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Five ways food systems can make or break our Earth

Compelling discussion, commentary, stories on agriculture within thriving ecosystems.

From the year 2013 to 2016, Lao banana exports increased to $200 million, a tripling in production within just three years. The leap in production was - on the surface - something to celebrate.  Yet, this leap in figures had unforeseen on ground realities. Excessive pesticide use, revealed research, was a cause of fish deaths and illness among plantation workers.

The past is riddled with such struggles to find balance between food systems and ecosystems, snowballing into our uncomfortable present day truths:

One third of greenhouse gas emissions are from agriculture. Agriculture withdraws nearly 70 percent of the world’s water resources. And one third of the world's lands are now determined degraded - agriculture only exacerbating this trend.

The unsustainable use of our natural resources has significant implications. Destruction of habitats, climatic change, overfishing, pollution and erosion all contribute to loss of biodiversity. Scientists estimate we are losing species at more than 1,000 times the normal rate with extinctions occurring daily.

In other words, our Earth is in crisis. It is now imperative that we find ways to live within our planetary boundaries while feeding an ever-growing population.  Though once a driver of a distressed Earth, agriculture can be a part of the solution.

These five examples show how agriculture can help, not harm, our planet.

1 Uncovering the economic benefits of biodiversity

Our food systems depend on biodiversity. Biodiversity makes food systems more resilient to shocks and climate stresses while also improving livelihoods, such as providing economic benefits.
For example, recent research found that doubling the number of ladybugs in Chinese cotton production could yield an added value of $300 million. As a natural enemy of pests attacking cotton, ladybugs represent a green alternative to pesticides.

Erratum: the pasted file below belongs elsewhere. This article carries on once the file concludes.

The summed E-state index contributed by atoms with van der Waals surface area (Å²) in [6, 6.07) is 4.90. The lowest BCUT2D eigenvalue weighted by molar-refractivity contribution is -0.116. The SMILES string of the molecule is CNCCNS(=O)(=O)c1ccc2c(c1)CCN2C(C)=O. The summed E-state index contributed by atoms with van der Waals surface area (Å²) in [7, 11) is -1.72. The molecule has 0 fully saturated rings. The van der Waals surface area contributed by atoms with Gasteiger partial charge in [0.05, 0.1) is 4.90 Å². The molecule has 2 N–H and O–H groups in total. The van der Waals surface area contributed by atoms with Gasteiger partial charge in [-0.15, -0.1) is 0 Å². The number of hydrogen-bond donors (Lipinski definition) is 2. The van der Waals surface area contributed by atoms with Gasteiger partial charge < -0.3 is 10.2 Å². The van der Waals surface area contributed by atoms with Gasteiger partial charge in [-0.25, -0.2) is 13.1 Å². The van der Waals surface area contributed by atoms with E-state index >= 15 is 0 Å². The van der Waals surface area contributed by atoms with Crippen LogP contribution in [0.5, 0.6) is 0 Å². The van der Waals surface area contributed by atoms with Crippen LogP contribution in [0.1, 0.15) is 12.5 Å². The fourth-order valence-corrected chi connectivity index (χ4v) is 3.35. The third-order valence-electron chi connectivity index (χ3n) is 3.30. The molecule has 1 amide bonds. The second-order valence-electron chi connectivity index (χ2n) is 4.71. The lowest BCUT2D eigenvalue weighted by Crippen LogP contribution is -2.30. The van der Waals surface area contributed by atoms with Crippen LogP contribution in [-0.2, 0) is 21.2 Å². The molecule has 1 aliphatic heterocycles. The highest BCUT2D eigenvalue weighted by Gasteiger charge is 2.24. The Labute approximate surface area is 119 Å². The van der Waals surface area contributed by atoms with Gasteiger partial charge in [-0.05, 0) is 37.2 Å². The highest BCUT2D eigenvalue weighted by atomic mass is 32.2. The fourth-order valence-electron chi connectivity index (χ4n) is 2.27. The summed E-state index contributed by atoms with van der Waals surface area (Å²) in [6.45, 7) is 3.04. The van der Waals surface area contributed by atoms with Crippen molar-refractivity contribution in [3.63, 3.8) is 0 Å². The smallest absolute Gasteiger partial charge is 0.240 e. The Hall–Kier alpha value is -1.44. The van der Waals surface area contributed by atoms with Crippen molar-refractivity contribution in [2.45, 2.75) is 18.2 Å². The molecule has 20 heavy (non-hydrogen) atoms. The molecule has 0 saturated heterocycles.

Further research, by CGIAR Research Program on Water Land and Ecosystems (WLE) and the International Food Policy Research Institute (IFPRI), found that decreasing pesticide use increases the number of ladybugs, pollinators and other important insects adding economic value.  These economic benefits of biodiversity mark the potential gains that can be made within our agricultural systems.


2 Making lands, and soils, healthy and fertile

Almost 40% of soils in sub-Saharan Africa are low on nutrients. This widespread degradation leads to erosion and desertification, which not only curbs food production but also threatens soil biodiversity and the organisms that rely upon healthy soil.

To mitigate further degradation, 17 countries are now using a soil–plant spectral technology, created by World Agroforestry Centre, WLE and partners,  to improve agriculture and fertilizer decisions. By enhancing the efficiency of fertilizer use, government and smallholder level decision-making can aid in recovering degraded landscapes.

Making smarter agriculture decisions not only restores our Earth but also has economic value. Restoring just 12 percent of degraded landscapes could increase smallholder incomes by $35 to 40 billion USD.

Smarter agriculture decisions can restore our Earth. 


3 Removing carbon from the atmosphere

Bad soil management not only degrades landscapes and natural resources, but also contributes to emissions of carbon dioxide and other greenhouse gases. Yet, potential exists to remove up to 6.8 billion tons of carbon dioxide from the atmosphere if soil management is done right.